As I’ve said previously, the delivery of a powerful message is more important to me than it’s presentation per se, so I wanted to have a crack at big bold type placement with very little embellishment. The problem with this kind of work is that I can’t separate the time spent making it from it’s inherent value. These were made digitally, at no cost, with no risk of wasting materials or anything like that. Each one took less than an hour and any 8-year-old with an iPad could replicate them. So can I justify them? They say what needed to be said and actually, as I state in my opening page, quantity of output is more important to me. I don’t want to be that guy with tworeally good pieces, I want to be the guy where they’re like, ‘Wait, he did that as well? Where does he find all the time?‘
The quote from Ella Wheeler Wilcox seems out of place, but when you consider I originally took it to heart after hearing it in the Korean version of the film Oldboy, which is a subject of other pages, you’ll see why I included it in my personal manifesto.
Oldboy is one of my favourite films (again I must stress I’m talking about the Korean version) and a few years ago, I made what I call a reverse storyboard of the film. I basically illustrated a still image from the film every half minute or whenever I deemed it appropriate simply as an exercise in, well it’s not quite life drawing; let’s call it observational drawing, then. I consider it a coffee-table piece to enjoy having seen the film, a fun experiment to try and make sense of any of it, having not seen the film, and a subtle encouragement to go see the film. This project was the hardest I’ve ever worked in my life and let me say this: if I could find a way to make myself reliably produce this kind of output, everything else would take care of itself. So I include it because this is an example of my ideals:’ Do it now (there’s work), do it again (there’s more work), do more (there’s even more work), be prolific (there’s even more work).’ and because it’s an example of me living by them.’Do it now (I did it then), do it again (I did it again), do more (I did more!), be prolific ( I did even more!).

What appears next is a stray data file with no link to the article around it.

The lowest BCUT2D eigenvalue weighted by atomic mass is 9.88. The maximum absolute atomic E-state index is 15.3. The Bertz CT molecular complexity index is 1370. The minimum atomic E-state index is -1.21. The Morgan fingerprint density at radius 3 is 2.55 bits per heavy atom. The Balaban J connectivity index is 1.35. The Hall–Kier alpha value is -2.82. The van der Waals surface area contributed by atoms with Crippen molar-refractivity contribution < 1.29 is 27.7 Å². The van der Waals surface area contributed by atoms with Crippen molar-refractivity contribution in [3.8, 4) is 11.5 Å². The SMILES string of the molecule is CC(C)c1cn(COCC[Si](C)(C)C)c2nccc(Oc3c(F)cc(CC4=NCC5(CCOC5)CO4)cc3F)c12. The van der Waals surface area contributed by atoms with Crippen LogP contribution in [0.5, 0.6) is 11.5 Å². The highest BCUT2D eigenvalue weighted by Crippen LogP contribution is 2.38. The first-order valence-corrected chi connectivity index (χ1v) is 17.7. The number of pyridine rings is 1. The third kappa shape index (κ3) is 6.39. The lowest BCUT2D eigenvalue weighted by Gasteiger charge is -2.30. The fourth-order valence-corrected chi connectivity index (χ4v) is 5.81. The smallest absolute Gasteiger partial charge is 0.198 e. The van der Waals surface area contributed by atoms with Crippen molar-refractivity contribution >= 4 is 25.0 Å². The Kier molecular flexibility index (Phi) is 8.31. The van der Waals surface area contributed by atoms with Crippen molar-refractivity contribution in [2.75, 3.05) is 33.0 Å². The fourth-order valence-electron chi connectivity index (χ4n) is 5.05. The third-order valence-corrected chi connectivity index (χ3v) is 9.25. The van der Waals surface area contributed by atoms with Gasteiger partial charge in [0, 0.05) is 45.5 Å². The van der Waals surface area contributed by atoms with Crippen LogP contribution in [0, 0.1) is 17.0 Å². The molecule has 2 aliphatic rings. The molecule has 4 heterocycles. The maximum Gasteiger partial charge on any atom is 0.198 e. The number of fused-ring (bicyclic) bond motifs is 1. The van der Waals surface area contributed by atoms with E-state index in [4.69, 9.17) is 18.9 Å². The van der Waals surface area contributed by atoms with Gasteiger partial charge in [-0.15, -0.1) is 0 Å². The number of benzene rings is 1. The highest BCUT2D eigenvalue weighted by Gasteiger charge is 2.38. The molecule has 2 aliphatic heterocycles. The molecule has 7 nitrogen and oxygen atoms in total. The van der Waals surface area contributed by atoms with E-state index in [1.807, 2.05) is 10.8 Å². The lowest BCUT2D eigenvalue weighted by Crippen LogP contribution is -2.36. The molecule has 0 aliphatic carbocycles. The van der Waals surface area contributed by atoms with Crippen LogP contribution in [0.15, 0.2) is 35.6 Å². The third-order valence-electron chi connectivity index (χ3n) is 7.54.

I feel confident showing these pages because I know how much effort I put into the original artwork and no one can take that away from me even if these actual pages took the same amount of time to make as the text based ones prior.
My work on this university course is brief led. Essentially, they tell us what to do and we do it. They encourage us to go around the brief, to find any excuse to shift it towards our own strengths and preferences and develop in a way of our choosing, so that it can’t be used as an excuse to make bad work. However, there is still a brief, which will revolve around a product; an end goal a ‘what‘ in the parlance of Simon Sinek, who gave a TED talk I mentioned in a previous post. The message of this poster is more like my personal why. I wish to amuse, entertain and inform (in that order). I will do this through storytelling, jokes and other entertaining discourse. I just happen to be using illustration and graphics as my medium.